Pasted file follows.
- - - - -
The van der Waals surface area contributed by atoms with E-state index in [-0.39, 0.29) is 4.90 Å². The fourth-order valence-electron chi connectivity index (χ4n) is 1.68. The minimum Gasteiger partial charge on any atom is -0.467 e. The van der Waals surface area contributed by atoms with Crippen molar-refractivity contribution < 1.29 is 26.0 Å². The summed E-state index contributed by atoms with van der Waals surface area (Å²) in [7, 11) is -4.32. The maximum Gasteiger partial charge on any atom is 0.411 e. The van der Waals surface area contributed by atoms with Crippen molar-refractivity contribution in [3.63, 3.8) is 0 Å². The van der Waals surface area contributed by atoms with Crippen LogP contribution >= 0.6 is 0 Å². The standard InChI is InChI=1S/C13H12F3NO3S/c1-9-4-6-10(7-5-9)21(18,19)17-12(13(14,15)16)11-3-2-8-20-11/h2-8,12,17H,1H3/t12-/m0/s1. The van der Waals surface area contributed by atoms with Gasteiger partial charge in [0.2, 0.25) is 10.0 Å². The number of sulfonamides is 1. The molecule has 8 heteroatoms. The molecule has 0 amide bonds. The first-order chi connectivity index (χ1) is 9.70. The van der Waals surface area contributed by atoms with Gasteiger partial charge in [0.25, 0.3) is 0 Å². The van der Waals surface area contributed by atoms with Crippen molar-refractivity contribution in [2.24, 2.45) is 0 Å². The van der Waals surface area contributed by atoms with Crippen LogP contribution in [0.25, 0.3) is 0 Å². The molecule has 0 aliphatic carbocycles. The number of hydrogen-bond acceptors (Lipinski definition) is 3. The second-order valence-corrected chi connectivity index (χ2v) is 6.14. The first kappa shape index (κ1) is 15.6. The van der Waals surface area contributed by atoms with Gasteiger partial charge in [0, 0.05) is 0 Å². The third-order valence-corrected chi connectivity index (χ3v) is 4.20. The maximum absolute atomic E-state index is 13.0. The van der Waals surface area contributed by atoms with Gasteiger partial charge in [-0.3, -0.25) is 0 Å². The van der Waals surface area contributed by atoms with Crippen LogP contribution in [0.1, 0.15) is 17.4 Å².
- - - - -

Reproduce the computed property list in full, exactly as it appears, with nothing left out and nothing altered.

The van der Waals surface area contributed by atoms with E-state index in [-0.39, 0.29) is 4.90 Å². The fourth-order valence-electron chi connectivity index (χ4n) is 1.68. The minimum Gasteiger partial charge on any atom is -0.467 e. The van der Waals surface area contributed by atoms with Crippen molar-refractivity contribution < 1.29 is 26.0 Å². The summed E-state index contributed by atoms with van der Waals surface area (Å²) in [7, 11) is -4.32. The maximum Gasteiger partial charge on any atom is 0.411 e. The van der Waals surface area contributed by atoms with Crippen molar-refractivity contribution in [3.63, 3.8) is 0 Å². The van der Waals surface area contributed by atoms with Crippen LogP contribution >= 0.6 is 0 Å². The standard InChI is InChI=1S/C13H12F3NO3S/c1-9-4-6-10(7-5-9)21(18,19)17-12(13(14,15)16)11-3-2-8-20-11/h2-8,12,17H,1H3/t12-/m0/s1. The van der Waals surface area contributed by atoms with Gasteiger partial charge in [0.2, 0.25) is 10.0 Å². The number of sulfonamides is 1. The molecule has 8 heteroatoms. The molecule has 0 amide bonds. The first-order chi connectivity index (χ1) is 9.70. The van der Waals surface area contributed by atoms with Gasteiger partial charge in [0.25, 0.3) is 0 Å². The van der Waals surface area contributed by atoms with Crippen molar-refractivity contribution in [2.24, 2.45) is 0 Å². The van der Waals surface area contributed by atoms with Crippen LogP contribution in [0.25, 0.3) is 0 Å². The molecule has 0 aliphatic carbocycles. The number of hydrogen-bond acceptors (Lipinski definition) is 3. The second-order valence-corrected chi connectivity index (χ2v) is 6.14. The first kappa shape index (κ1) is 15.6. The van der Waals surface area contributed by atoms with Gasteiger partial charge in [0, 0.05) is 0 Å². The third-order valence-corrected chi connectivity index (χ3v) is 4.20. The maximum absolute atomic E-state index is 13.0. The van der Waals surface area contributed by atoms with Gasteiger partial charge in [-0.3, -0.25) is 0 Å². The van der Waals surface area contributed by atoms with Crippen LogP contribution in [0.1, 0.15) is 17.4 Å².